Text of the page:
“I am no bird, and no net ensnares me. I am a free human being with an independent will.”
To be physically free is one thing; but to be able to assert that freedom in every imaginable sense, quite another. Jane Eyre’s words, penned by Charlotte Bronte, continue to haunt us even today.
Ugyan’s parents were born in India. His grandparents fled from Tibet when China invaded Tibet in the 1950s. The couple took shelter in India, and their children were born by the roadside in the Kullu Manali region. Ugyan’s voice, heavy with emotion during the telephonic conversation with our correspondent, betrayed a deep sense of nostalgia for a place that he has never been to. For his parents, getting Ugyan educated was the primary goal, because they spent a large part of their lives working as construction workers in the high altitude regions of India, and therefore being deprived of comforts that one often dreams of. In that they have been successful — Ugyan, today, is a research scholar in Jawaharlal Nehru University — he is pursuing his M.Phil from the School of International Studies. He was born, brought up and educated in India. However, the longing for the land of his dreams, a land that is his, only in spirit and not in real, measurable terms, continues to haunt him. Tibetans, residing in the city, once again raised their voice in protest to greet Xi Jinping, President of the Republic of China, on his diplomatic visit to India. Members of the Tibeten Youth Congress and Students for Free Tibet, along with others, participated in these largely peaceful and non-violent demonstrations for the last couple of days. Words are arbitrary; words can coax and coerce; words can hoodwink and brainwash. We will, for this story at least, steer clear of words, and let pictures do the talking. The pictures portray different hues of the protest and the protestors, taken over the last couple of days in different pockets of Delhi, including the Taj Palace, Chanakyapuri, where President Xi Jinping was putting up, and Hyderabad Bhavan.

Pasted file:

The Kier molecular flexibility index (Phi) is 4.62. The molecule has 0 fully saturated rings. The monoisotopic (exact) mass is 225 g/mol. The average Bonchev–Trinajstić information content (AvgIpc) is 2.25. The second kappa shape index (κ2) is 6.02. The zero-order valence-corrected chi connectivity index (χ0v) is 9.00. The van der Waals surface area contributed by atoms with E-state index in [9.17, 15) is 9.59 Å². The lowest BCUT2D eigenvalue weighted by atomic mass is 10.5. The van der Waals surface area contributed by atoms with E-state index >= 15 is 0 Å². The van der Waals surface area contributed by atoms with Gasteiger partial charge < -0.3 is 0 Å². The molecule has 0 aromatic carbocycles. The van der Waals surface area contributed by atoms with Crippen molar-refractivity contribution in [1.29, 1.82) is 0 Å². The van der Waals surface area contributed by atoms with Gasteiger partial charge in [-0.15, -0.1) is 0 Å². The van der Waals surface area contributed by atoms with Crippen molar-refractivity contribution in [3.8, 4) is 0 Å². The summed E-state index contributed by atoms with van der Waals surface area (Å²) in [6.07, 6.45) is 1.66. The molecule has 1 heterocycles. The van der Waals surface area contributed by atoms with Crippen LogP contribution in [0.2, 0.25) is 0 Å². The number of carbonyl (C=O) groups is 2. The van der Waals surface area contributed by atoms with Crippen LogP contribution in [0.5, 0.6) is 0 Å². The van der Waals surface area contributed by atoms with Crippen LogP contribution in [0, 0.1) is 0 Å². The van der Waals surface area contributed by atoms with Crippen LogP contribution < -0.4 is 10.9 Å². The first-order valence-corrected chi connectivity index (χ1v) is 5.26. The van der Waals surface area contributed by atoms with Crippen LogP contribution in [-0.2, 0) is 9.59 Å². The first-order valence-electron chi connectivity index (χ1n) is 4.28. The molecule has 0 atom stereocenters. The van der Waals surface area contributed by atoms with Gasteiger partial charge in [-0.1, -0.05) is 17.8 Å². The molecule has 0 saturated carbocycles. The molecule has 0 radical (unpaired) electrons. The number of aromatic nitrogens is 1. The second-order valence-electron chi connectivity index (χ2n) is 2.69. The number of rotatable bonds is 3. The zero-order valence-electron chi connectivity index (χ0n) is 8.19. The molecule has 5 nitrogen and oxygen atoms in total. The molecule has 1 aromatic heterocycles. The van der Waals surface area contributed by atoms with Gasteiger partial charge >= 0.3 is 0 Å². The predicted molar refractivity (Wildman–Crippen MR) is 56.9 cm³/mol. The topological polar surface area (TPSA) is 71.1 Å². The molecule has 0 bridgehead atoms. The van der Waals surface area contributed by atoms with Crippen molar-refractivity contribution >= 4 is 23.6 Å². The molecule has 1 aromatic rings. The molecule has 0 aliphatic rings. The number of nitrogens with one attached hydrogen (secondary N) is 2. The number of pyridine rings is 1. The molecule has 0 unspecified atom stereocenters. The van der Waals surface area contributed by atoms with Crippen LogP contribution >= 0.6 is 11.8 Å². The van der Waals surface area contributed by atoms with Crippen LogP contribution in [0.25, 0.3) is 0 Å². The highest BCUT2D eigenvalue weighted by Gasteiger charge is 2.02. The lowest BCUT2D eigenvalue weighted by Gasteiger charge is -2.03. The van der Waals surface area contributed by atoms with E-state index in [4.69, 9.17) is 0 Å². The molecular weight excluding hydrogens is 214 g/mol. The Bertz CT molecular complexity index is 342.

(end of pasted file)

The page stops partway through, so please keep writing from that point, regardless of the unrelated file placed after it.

“Our protests were non violent and peaceful”, asserted Tenzing Jigme, President, Tibetan Youth Congress, in a telephonic interview with our correspondent, “but as many as 78 of our members have been put behind bars. Even as I talk to you now, I am on my way to a police station. I have been visiting these young people who are now in custody for allegedly trying to break the law and order of the country.” Jigme was born in Nepal, but he studied in St. Joseph’s School, North Point, Darjeeling. He lived in USA for fifteen years after his schooling, before returning to India last June. His heart bleeds for his country. Tibet is a victim of one of the most controversial forms of colonization in modern times, but Jigme has faith in the new government of India. He places his hope in Prime Minister Narendra Modi and External Affairs minister, Sushma Swaraj, to engage in diplomatic negotiations with China so as to secure not only India’s position vis-Ã -vis her neighbouring country but also to help Tibet in a positive, significant way. “These young people who are tirelessly striving to achieve freedom for their country inspire me daily”, smiles Jigme, even amidst adversity. “I see them taking responsibility, I see them leading a movement and I remind myself everyday that we need to make sacrifices in order to gain something concrete.”
Indian and Chinese troops remain locked on the borders, suspicious of each other, even as the President of one country makes a courtesy call to the Premier of the other. Here’s hoping something positive emerges from this meeting — because hope is what keeps us alive. Hope is what has kept their struggle to free Tibet alive. Indeed, a nation is not only a defined geographical and political space. It is a spiritual landscape that binds people — people living in exile in different parts of the world.
“Where the mind is without fear
and the head is held high,
where knowledge is free.
Where the world has not been broken up into fragments by narrow domestic walls.
Where words come out from the depth of truth,
where tireless striving stretches its arms toward perfection.
Where the clear stream of reason has not lost it’s way
into the dreary desert sand of dead habit.
Where the mind is led forward by thee
into ever widening thought and action.
In to that heaven of freedom, my father,
Let my country awake!”
May Tagore’s words, which once helped to awaken the conscience of a nation, be the guiding light in present, troubled times! May the forces be with the oppressed! And as the protestors cry, Bhod Gyalo! Freedom to Tibet! Freedom to all!